What is FTP? Is it still alive?!
Unfortunately, yes. In general FTP protocol isn’t so cool and scalable as HTTP(S) and I think it will die soon. Linux Kernel already killed it. We still provide FTP access for our free clients and one huge and heavy example is files.000webhost.com.
At the start, we used separate standalone servers for different clients.
In the middle of 2017, we prepared a separate box with FTP reverse proxy (ProFTPD) to proxy all FTP requests to those standalone servers (PureFTPD). Why PureFTPD? Because it supports scanning files on upload, custom authentication handler which can be implemented easily in any programming language. The separate authentication process is running as an ambassador to offload authentication from PureFTPD. Hence, Skirmantas wrote a custom authentication handler which caches responses in Redis to speed up authentication process and increase high availability.
In our case, the reverse proxy is a single box which has few IPv4 and IPv6 addresses. DNS layer load balances those IP addresses for the client to avoid hitting null routed IP address. Load balance isn’t done using round-robin, we rely on SRANDMEMBER Redis function. We use it already for our IP address randomization, thus it was very easy to adopt this approach for this case.
Like anything designed on a few table napkins, just before Black Friday, we started hitting the reverse proxy limits: segfaults, max connections, resource limits, timeouts. Raised – helped a bit, but not so long. We reduced timeouts to OpenLDAP and Redis instances to avoid staling requests and to avoid saturation of the whole service, tried using different branches for ProFTPD, experimented with other limits and timeout options. So, I concluded that it’s enough to spend time on fixing the problems around and to look and scale our FTP infrastructure a bit smarter. What if we just add more than one proxy in front to absorb clients traffic? With HTTP(S) or other stateless protocols, it’s trivial, you can load balance requests using DNS round-robin or the more sophisticated method using anycast.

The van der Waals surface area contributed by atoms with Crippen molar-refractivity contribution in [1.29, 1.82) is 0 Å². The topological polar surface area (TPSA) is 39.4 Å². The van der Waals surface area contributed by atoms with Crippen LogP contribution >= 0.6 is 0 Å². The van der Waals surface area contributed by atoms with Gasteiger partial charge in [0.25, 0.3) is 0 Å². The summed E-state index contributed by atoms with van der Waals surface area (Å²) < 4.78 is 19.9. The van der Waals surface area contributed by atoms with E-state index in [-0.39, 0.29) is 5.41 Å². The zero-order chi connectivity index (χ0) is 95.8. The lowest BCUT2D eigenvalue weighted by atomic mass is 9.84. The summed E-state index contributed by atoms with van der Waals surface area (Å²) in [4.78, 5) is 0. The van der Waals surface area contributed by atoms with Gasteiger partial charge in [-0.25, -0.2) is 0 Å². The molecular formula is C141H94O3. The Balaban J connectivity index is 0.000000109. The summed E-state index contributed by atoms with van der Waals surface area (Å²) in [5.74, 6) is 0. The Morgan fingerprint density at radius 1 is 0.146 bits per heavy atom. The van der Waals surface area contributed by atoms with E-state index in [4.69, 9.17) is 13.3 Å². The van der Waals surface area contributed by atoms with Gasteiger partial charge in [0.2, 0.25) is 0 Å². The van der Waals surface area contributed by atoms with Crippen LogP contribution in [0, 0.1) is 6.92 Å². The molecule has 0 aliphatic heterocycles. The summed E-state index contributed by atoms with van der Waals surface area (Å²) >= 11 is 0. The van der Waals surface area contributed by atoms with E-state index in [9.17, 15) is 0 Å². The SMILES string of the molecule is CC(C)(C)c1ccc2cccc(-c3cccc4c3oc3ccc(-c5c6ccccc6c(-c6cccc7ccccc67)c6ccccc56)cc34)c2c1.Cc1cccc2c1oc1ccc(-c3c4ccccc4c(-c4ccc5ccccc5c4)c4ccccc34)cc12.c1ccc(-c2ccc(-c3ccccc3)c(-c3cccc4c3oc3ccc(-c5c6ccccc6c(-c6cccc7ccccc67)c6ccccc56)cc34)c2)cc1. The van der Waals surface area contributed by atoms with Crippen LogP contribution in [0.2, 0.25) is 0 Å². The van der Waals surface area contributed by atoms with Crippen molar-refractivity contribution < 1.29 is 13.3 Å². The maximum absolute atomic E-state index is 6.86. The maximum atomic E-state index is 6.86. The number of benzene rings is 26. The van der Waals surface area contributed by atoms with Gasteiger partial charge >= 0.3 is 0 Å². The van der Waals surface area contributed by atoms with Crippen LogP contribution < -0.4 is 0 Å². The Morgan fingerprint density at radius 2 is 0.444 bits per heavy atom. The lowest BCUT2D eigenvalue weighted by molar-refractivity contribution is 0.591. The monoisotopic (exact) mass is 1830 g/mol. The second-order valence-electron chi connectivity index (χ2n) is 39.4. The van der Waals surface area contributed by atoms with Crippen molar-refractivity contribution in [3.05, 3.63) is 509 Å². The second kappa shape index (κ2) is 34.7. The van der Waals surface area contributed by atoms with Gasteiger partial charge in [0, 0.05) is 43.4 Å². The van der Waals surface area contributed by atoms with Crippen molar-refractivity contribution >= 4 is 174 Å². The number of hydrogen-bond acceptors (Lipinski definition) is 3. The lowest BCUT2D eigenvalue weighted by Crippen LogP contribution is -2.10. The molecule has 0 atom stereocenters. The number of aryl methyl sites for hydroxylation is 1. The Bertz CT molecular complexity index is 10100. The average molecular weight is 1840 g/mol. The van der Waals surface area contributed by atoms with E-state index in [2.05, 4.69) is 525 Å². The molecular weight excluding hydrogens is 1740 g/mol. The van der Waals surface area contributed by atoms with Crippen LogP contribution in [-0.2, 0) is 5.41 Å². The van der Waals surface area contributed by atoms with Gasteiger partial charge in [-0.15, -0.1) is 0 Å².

The second idea came to use consistent hashing with client’s subnet. For IPv4 use first 24-bits and for IPv6 first 48-bits. This allows us to keep consistent DNS answers to the same client. For more information about implementation see here.
So, we launched few more boxes with few additional IPv4/IPv6 addresses as with the first box and got another problem. How should DNS servers answer to the client while using different IP addresses for the same node? How to distinguish them? Rescue to the problem is groups. We created separate groups with separate IP address pools and we do group consistent hashing to return random IP address from the appropriate group, which is selected by aforementioned client’s subnet. We do consistent hashing by client’s subnet to select the group and return IP addresses from the selected group.
Some more advantages to our infrastructure:
- Simplified upgrades – we just remove the group from DNS or re-route those IP pools over another available FTP node;
- Solved single outgoing IP address from the reverse proxy problem. Backends have limits like
- Horizontal scaling, which means we no longer need to buy monster nodes (vertical scaling). We can spin up more nodes on demand.
It’s almost impossible to replace FTP protocol with something else in shared hosting environments, because people used, use and will use what they know and like most. Thus it’s crucial to adapt to the community and provide the best service around the globe.